ASSOCIATED PRESS — A Michigan Supreme Court Justice who worked for Scalia says he was a “warm and gregarious person” and a “force to be reckoned with”on the nation’s highest court.
Joan Larsen served as Scalia’s law clerk earlier in her career. In a statement, she recalled his commitment to “constitutional principles” and said everyone knew he had a “brilliant mind”.
Larsen was a University of Michigan law professor when Gov. Rick Snyder appointed her to the state Supreme Court last year.
U-M law professor Gil Seinfeld says it was a privilege to be a “liberal clerk” working for Scalia in 2002-03. He says Scalia had “an insatiable appetite for argument and discussion.”
Meanwhile, a presidential proclamation has ordered flags to be flown at half-staff at the Supreme Court, the White House and elsewhere in honor of the late Justice.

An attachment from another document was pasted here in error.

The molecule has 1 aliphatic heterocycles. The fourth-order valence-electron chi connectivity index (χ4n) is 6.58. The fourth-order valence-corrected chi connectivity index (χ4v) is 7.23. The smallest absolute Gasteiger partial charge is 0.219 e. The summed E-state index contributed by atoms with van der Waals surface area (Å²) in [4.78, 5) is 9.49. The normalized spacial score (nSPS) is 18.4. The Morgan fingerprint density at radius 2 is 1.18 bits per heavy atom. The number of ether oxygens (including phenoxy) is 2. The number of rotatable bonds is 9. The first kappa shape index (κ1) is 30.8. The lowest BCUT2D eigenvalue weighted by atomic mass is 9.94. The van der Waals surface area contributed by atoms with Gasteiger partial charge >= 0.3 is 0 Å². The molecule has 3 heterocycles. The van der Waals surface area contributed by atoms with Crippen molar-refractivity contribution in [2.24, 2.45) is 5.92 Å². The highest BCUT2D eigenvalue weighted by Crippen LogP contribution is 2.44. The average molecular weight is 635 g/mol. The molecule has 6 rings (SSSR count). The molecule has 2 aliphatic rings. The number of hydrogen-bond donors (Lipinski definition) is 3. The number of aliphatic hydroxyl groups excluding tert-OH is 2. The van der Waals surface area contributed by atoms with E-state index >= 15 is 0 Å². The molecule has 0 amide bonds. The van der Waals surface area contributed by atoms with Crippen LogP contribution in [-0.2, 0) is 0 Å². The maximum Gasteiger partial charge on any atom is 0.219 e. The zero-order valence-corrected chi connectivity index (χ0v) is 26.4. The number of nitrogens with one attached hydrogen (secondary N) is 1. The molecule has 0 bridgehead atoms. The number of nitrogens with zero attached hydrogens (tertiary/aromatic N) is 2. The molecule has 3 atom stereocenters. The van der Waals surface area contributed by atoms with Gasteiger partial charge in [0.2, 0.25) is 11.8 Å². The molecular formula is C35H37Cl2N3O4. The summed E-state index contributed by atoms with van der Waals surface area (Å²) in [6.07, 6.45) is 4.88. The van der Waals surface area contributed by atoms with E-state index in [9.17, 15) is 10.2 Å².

The order is in effect until sunset on the day of Scalia’s interment.
Earlier today, the body of Scalia was taken to a funeral home in El Paso, Texas, where officials are waiting to hear whether an autopsy will be performed.
Chris Lujan — a manager for Sunset Funeral Homes — says a procession that included about 20 law enforcement officers arrived early Sunday at the funeral home.
The procession traveled the more than three hours from the West Texas resort ranch where Scalia was found dead in his room on Saturday morning.
Lujan says if an autopsy is ordered by Scalia’s family or a justice of the peace, then it likely will be performed at the funeral home by an El Paso County medical examiner.
Lujan says tentative plans for Scalia’s body to be flown back home Tuesday to his family in Virginia.